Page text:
Debbie Harry looks forward to Kenwood performance

Debbie Harry has been a legend of the music industry for so long that many of her contemporaries who set off on the same journey are no longer around. Harry admits it is a thought that often troubles the iconic lead singer of the band Blondie but one she

Debbie Harry has been a legend of the music industry for so long that many of her contemporaries who set off on the same journey are no longer around.

Harry admits it is a thought that often troubles the iconic lead singer of the band Blondie but one she tries her best to ignore.

"There are days when I think, Jesus, I would love to hear the Ramones sing," she says. "I would really like to go and see them live, but I can't do it. It's sort of like your extended family in a way. I don't think about it constantly, but it is a factor."

Blondie are back in Britain for the first time in two years for a short tour which includes a date at Kenwood House on June 26 as part of the summer series of concerts.

When the Ham&High catches up with her, she is holed up in a hotel room somewhere in London, waiting to be interviewed over the telephone by a string of journalists. For a singer who has been in demand ever since Blondie sprung to fame 35 years ago, on the crest of the new wave and punk scene, I figure the chore of promoting yet another tour must be getting a bit tedious for 64-year-old Harry.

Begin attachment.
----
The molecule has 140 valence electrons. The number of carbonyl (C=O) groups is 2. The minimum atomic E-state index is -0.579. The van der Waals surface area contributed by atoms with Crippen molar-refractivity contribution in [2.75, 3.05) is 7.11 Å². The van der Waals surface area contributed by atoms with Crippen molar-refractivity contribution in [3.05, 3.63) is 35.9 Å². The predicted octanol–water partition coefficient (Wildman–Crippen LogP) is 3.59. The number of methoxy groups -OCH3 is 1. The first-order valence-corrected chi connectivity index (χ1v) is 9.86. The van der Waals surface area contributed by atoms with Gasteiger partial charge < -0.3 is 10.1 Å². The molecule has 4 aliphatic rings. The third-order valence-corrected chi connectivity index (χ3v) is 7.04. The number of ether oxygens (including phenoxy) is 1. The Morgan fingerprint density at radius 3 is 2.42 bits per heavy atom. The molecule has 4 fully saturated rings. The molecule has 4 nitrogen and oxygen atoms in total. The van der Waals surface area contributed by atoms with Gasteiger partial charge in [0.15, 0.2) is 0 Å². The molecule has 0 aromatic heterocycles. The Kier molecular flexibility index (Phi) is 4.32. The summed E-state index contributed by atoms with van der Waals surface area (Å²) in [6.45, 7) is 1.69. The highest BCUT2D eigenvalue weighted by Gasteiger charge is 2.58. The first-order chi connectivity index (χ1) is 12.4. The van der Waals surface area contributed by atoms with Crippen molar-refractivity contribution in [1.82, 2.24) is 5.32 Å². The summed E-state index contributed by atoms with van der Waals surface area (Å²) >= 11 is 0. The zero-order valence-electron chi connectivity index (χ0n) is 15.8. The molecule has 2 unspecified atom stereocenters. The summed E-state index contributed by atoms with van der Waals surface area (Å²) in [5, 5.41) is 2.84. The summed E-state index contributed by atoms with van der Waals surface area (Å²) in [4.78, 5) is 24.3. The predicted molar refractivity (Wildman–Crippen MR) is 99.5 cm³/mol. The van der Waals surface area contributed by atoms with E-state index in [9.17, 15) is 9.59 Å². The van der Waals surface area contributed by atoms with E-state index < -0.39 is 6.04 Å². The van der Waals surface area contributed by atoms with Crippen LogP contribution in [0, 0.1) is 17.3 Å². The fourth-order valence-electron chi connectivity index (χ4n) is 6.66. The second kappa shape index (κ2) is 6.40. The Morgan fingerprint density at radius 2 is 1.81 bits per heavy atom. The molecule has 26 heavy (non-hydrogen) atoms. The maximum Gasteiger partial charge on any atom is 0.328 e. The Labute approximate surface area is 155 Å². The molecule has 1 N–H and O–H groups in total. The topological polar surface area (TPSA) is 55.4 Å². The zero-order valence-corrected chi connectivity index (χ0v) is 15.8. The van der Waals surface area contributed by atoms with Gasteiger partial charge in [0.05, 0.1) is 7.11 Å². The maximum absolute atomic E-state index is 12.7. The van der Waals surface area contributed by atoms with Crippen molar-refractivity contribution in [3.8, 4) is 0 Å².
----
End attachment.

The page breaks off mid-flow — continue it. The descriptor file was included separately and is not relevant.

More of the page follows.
So I expect a tetchy reception when her agent puts me through. But Harry's soothing voice and soft American accent give me the impression she is a serene mood.

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"You just get used to it," she says. "This hotel happens to be really nice. I guess it appeals to the gypsy in my nature. Touring is never really a problem for me, it must be the gypsy blood."

Just for the record, Harry does not actually herald from travellers but she has, she says, been steeped in their spirit.

Blondie's return to the UK coincides with the release of their new album Panic Of Girls, their first record in six years. No doubt most fans turning up to see the band at Kenwood will be hoping to hear the classics Atomic, One Way Or Another or Call Me. But Blondie, formed by Harry and guitarist Chris Stein, will be spicing it up a bit this year.

"It's going to be a great show," she says. "We will be doing four to five songs from the new album, which we are really excited about. We have also done some rejigging of old songs which we often do. We have had some time to prepare and really put our minds to it, so it should be fantastic."

Blondie have come along way since the mid-70s when Harry and her bleached blonde hair launched her as one of the most recognisable icons of punk. Remarkably 20 years on, in1999, Harry, at the age of 53, entered the Guinness Book of Records as the oldest female singer to reach number one in the UK Chart after Blondie hit the top spot with Maria.

The interim period included a 15-year spell when the group went their separate ways in 1982.

But their anthems and memory were kept alive on numerous film soundtracks and in discos across the country and, in 1997, seemingly against all the odds, the band began working together again.